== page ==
The term "undue influence" refers to influence strong enough to abolish the free will of a person. Sadly, the undue influence over older and disabled persons is a growing problem in California and throughout the greater U.S., one that results in millions of dollars in losses to the estates of those affected. If one can prove undue influence is the reason for the transfer of assets, the amendment of an estate planning document or the extension of gifts, a judge may declare a will or trust invalid and withdraw the gifts or conveyance. For this reason, it is essential that you recognize the marks of undue influence so you can protect your loved one and your family before the influence results in substantial loss.
We represent numerous executors and estate administrators here at the Law Offices of Alice A. Salvo in California. Virtually all of them ask us questions about their duties and how to perform them.
Trustees have a duty to remain impartial and to administer the trust in a way that is wholly beneficial to the trustee and its beneficiaries. If your California trustee breaches his or her duty in any way, you have the option to relieve him or her from his or her role. Unfortunately, however, it is difficult to remove a trustee without just cause, unless, of course, the trustee manages your own trust. FindLaw details five grounds on which you can remove the trustee of a deceased's or incapacitated loved one's estate.
Last week we discussed the fact that when you assume the responsibilities of becoming the executor of someone’s California estate, one of your duties will be to pay the taxes owed by both the deceased person and the estate itself. This week we turn to the additional duties you likewise will need to perform.
As you likely already know, when you make a Last Will and Testament in California, in addition to naming the heirs who you want to receive your property upon your death, you also appoint an executor to carry out your wishes when the time comes. You can choose whomever you wish to act in this capacity, but before appointing someone as your executor, you should carefully consider his or her ability to do the job.
For California residents who are dealing with matters of an estate for perhaps the first time, there are a lot of good questions you likely have. Today, we'll focus on trusts, and what their benefits can be for you and your estate.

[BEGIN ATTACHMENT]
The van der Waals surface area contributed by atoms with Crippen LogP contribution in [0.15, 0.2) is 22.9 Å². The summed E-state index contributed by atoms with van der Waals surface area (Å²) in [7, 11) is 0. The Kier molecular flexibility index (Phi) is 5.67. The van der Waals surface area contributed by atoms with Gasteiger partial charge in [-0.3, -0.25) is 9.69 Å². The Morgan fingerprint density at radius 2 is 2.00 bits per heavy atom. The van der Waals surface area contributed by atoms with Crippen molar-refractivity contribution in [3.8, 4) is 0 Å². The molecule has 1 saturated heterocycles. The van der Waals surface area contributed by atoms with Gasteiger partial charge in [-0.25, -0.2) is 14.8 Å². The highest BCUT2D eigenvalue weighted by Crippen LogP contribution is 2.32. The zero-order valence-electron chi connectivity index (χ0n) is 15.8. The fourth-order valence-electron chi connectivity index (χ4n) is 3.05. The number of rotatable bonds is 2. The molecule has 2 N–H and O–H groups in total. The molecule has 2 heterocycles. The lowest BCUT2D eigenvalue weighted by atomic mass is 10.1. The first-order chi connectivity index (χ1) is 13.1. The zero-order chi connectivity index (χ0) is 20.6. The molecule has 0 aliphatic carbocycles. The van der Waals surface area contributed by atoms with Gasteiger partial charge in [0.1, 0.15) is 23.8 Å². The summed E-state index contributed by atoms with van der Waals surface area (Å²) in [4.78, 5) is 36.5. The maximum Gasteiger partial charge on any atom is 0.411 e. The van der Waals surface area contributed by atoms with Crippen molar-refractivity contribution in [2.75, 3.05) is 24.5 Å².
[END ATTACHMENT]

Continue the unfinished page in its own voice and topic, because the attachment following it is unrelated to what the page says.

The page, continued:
If you are like many people in California and across the United States, you created your last will and testament while you were of sound mind and body. When writing your will, you determine who you want to have your possessions and finances upon your passing. In some cases, however, there may be people who try to influence you to make drastic changes in your will, especially as you grow older. This is referred to as undue influence, and it can invalidate a will if it is found you were not making the changes and decisions on your own accord.
One reason that someone in California may have to challenge a will signed by a deceased family member is because the relative believes the will was signed or composed under undue influence. We want our loved ones to work out their estate planning with an informed and clear mind. However, this is not always the case.
Being the beneficiary of a trust set up by someone in Woodland Hills may seem like a frustrating proposition. After all, even when you are entitled to a distribution from the trust's assets, such payments often seem to be at the discretion of the trustee. Many have asked us here at The Law Offices of Alice A. Salvo exactly how much control does a trustee have over distributions. Say, for example, that you are due a distribution from the trust, yet the trustee contacts you stating that their is an issue in the trust's management affecting your interests, and that the only way you will get what is coming to you is by absolving him or her of liability for it. Can he or she do that?
For many in Woodland Hills, their greatest fear may be having to be placed under the care of another. Second to that may be the concern that if they do become incapable of caring for themselves, that the person assigned as their guardian or conservator is selected solely at the discretion of the court. While it is true that California law does state that the court does have the ultimate authority to determine who should be the conservator of a person and his or her estate, it does also make room for special considerations to be given to a conservatee and his or her family.